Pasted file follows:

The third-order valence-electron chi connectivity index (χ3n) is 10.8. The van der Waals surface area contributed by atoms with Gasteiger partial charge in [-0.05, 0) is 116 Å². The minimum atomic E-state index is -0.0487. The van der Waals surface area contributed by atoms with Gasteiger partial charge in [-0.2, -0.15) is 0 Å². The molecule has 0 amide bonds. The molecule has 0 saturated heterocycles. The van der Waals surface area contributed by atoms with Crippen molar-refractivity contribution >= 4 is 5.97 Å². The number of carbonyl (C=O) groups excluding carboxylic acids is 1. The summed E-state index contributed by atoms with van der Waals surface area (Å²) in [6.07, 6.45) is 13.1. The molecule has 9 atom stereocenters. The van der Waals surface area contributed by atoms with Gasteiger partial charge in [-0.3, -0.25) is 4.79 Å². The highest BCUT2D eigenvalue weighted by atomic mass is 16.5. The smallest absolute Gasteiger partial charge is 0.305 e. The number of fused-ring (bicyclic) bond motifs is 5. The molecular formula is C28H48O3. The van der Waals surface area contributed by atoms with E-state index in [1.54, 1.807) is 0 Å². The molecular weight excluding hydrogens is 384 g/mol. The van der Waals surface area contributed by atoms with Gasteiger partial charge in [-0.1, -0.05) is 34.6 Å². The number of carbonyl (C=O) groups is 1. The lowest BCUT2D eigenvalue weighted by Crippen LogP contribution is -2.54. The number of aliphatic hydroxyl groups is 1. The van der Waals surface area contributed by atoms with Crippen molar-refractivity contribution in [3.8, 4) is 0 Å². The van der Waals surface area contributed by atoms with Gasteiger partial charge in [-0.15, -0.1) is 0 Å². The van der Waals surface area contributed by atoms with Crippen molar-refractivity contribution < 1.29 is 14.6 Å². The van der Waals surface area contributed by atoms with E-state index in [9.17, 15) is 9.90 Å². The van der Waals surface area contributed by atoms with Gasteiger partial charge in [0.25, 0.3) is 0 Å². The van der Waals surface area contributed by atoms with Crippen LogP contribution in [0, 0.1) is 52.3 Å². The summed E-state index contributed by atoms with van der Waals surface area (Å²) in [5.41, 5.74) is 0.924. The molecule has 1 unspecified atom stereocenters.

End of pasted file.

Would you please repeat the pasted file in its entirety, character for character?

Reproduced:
The third-order valence-electron chi connectivity index (χ3n) is 10.8. The van der Waals surface area contributed by atoms with Gasteiger partial charge in [-0.05, 0) is 116 Å². The minimum atomic E-state index is -0.0487. The van der Waals surface area contributed by atoms with Gasteiger partial charge in [-0.2, -0.15) is 0 Å². The molecule has 0 amide bonds. The molecule has 0 saturated heterocycles. The van der Waals surface area contributed by atoms with Crippen molar-refractivity contribution >= 4 is 5.97 Å². The number of carbonyl (C=O) groups excluding carboxylic acids is 1. The summed E-state index contributed by atoms with van der Waals surface area (Å²) in [6.07, 6.45) is 13.1. The molecule has 9 atom stereocenters. The van der Waals surface area contributed by atoms with Gasteiger partial charge in [-0.3, -0.25) is 4.79 Å². The highest BCUT2D eigenvalue weighted by atomic mass is 16.5. The smallest absolute Gasteiger partial charge is 0.305 e. The number of fused-ring (bicyclic) bond motifs is 5. The molecular formula is C28H48O3. The van der Waals surface area contributed by atoms with E-state index in [1.54, 1.807) is 0 Å². The molecular weight excluding hydrogens is 384 g/mol. The van der Waals surface area contributed by atoms with Gasteiger partial charge in [-0.1, -0.05) is 34.6 Å². The number of carbonyl (C=O) groups is 1. The lowest BCUT2D eigenvalue weighted by Crippen LogP contribution is -2.54. The number of aliphatic hydroxyl groups is 1. The van der Waals surface area contributed by atoms with Crippen molar-refractivity contribution in [3.8, 4) is 0 Å². The van der Waals surface area contributed by atoms with Gasteiger partial charge in [-0.15, -0.1) is 0 Å². The van der Waals surface area contributed by atoms with Crippen molar-refractivity contribution < 1.29 is 14.6 Å². The van der Waals surface area contributed by atoms with E-state index in [9.17, 15) is 9.90 Å². The van der Waals surface area contributed by atoms with Gasteiger partial charge in [0.25, 0.3) is 0 Å². The van der Waals surface area contributed by atoms with Crippen LogP contribution in [0, 0.1) is 52.3 Å². The summed E-state index contributed by atoms with van der Waals surface area (Å²) in [5.41, 5.74) is 0.924. The molecule has 1 unspecified atom stereocenters.